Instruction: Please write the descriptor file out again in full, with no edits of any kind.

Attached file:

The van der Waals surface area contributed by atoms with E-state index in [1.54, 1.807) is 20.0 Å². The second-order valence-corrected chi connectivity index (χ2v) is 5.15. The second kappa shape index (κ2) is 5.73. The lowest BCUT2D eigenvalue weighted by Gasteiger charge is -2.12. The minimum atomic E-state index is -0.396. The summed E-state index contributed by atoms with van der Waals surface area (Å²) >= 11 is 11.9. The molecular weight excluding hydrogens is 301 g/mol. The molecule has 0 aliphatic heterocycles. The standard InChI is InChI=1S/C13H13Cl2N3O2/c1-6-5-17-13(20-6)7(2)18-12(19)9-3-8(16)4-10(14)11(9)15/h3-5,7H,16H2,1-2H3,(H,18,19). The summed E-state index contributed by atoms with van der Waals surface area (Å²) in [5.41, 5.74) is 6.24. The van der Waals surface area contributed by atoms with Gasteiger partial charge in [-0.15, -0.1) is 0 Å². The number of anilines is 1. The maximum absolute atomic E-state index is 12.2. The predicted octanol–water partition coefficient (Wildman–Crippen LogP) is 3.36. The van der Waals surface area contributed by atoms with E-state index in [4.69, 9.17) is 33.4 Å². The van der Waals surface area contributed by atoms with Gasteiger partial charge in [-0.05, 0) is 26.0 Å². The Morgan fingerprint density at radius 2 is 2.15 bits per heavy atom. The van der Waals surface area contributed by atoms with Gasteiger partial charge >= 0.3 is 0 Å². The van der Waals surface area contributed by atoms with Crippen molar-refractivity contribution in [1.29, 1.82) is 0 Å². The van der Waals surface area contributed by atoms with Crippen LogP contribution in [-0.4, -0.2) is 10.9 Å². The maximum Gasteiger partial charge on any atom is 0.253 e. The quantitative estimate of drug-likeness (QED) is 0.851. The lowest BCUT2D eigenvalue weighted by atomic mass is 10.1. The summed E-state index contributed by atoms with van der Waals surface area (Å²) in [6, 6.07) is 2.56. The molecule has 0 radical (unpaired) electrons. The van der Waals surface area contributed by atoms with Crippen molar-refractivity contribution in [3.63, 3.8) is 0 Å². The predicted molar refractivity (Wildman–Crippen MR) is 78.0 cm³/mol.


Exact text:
The van der Waals surface area contributed by atoms with E-state index in [1.54, 1.807) is 20.0 Å². The second-order valence-corrected chi connectivity index (χ2v) is 5.15. The second kappa shape index (κ2) is 5.73. The lowest BCUT2D eigenvalue weighted by Gasteiger charge is -2.12. The minimum atomic E-state index is -0.396. The summed E-state index contributed by atoms with van der Waals surface area (Å²) >= 11 is 11.9. The molecular weight excluding hydrogens is 301 g/mol. The molecule has 0 aliphatic heterocycles. The standard InChI is InChI=1S/C13H13Cl2N3O2/c1-6-5-17-13(20-6)7(2)18-12(19)9-3-8(16)4-10(14)11(9)15/h3-5,7H,16H2,1-2H3,(H,18,19). The summed E-state index contributed by atoms with van der Waals surface area (Å²) in [5.41, 5.74) is 6.24. The van der Waals surface area contributed by atoms with Gasteiger partial charge in [-0.15, -0.1) is 0 Å². The number of anilines is 1. The maximum absolute atomic E-state index is 12.2. The predicted octanol–water partition coefficient (Wildman–Crippen LogP) is 3.36. The van der Waals surface area contributed by atoms with E-state index in [4.69, 9.17) is 33.4 Å². The van der Waals surface area contributed by atoms with Gasteiger partial charge in [-0.05, 0) is 26.0 Å². The Morgan fingerprint density at radius 2 is 2.15 bits per heavy atom. The van der Waals surface area contributed by atoms with Gasteiger partial charge >= 0.3 is 0 Å². The van der Waals surface area contributed by atoms with Crippen molar-refractivity contribution in [1.29, 1.82) is 0 Å². The van der Waals surface area contributed by atoms with Crippen LogP contribution in [-0.4, -0.2) is 10.9 Å². The maximum Gasteiger partial charge on any atom is 0.253 e. The quantitative estimate of drug-likeness (QED) is 0.851. The lowest BCUT2D eigenvalue weighted by atomic mass is 10.1. The summed E-state index contributed by atoms with van der Waals surface area (Å²) in [6, 6.07) is 2.56. The molecule has 0 radical (unpaired) electrons. The van der Waals surface area contributed by atoms with Crippen molar-refractivity contribution in [3.63, 3.8) is 0 Å². The predicted molar refractivity (Wildman–Crippen MR) is 78.0 cm³/mol.